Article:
destination codesets.

       To simplify the translation from the source codeset to the canonical
       form and from the canonical form to the destination codeset, the
       standard developers decided that the internal representation should
       be a stateless encoding. A stateless encoding is one where each
       codepoint has the same meaning, without regard to the decoder being
       in a specific state. An example of a stateful encoding would be the
       Japanese Shift-JIS; an example of a stateless encoding would be the
       ISO/IEC 646:1991 standard (equivalent to 7-bit ASCII).

       For these reasons, the standard developers decided to adopt a
       canonical format for the representation of file information strings.
       The obvious, well-endorsed candidate is the ISO/IEC 10646‐1:2000
       standard (based in part on Unicode), which can be used to represent
       the characters of virtually all standardized character sets. The
       standard developers initially agreed upon using UCS2 (16-bit Unicode)
       as the internal representation. This repertoire of characters
       provides a sufficiently rich set to represent all commonly-used
       codesets.

       However, the standard developers found that the 16-bit Unicode
       representation had some problems. It forced the issue of
       standardizing byte ordering. The 2-byte length of each character made
       the extended header records twice as long for the case of strings
       coded entirely from historical 7-bit ASCII. For these reasons, the
       standard developers chose the UTF‐8 defined in the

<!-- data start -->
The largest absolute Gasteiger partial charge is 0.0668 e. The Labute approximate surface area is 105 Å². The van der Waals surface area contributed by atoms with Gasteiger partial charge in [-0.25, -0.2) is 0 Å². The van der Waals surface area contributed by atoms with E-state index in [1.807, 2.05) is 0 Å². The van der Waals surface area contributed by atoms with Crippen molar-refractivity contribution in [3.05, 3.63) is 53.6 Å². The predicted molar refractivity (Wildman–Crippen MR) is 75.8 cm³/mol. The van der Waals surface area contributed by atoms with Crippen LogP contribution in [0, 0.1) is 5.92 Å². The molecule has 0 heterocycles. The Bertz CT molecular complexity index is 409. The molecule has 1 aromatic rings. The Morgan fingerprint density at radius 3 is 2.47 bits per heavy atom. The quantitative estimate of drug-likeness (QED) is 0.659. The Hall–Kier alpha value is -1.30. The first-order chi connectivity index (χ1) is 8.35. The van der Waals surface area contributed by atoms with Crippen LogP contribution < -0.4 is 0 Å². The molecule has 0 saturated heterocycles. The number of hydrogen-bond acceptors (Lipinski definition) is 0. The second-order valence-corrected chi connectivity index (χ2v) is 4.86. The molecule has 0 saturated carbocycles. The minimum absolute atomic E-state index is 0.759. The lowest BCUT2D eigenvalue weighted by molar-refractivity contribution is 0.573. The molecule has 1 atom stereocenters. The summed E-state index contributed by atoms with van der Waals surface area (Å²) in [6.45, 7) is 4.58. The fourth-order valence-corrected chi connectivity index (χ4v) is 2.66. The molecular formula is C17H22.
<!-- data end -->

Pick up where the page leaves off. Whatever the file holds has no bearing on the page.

ISO/IEC 10646‐1:2000 standard. This multi-byte representation encodes
       UCS2 or UCS4 characters reliably and deterministically, eliminating
       the need for a canonical byte ordering. In addition, NUL octets and
       other characters possibly confusing to POSIX file systems do not
       appear, except to represent themselves. It was realized that certain
       national codesets take up more space after the encoding, due to their
       placement within the UCS range; it was felt that the usefulness of
       the encoding of the names outweighs the disadvantage of size increase
       for file, user, and group names.

       The encoding of UTF‐8 is as follows:

           UCS4 Hex Encoding  UTF-8 Binary Encoding

           00000000-0000007F  0xxxxxxx
           00000080-000007FF  110xxxxx 10xxxxxx
           00000800-0000FFFF  1110xxxx 10xxxxxx 10xxxxxx
           00010000-001FFFFF  11110xxx 10xxxxxx 10xxxxxx 10xxxxxx
           00200000-03FFFFFF  111110xx 10xxxxxx 10xxxxxx 10xxxxxx 10xxxxxx
           04000000-7FFFFFFF  1111110x 10xxxxxx 10xxxxxx 10xxxxxx 10xxxxxx 10xxxxxx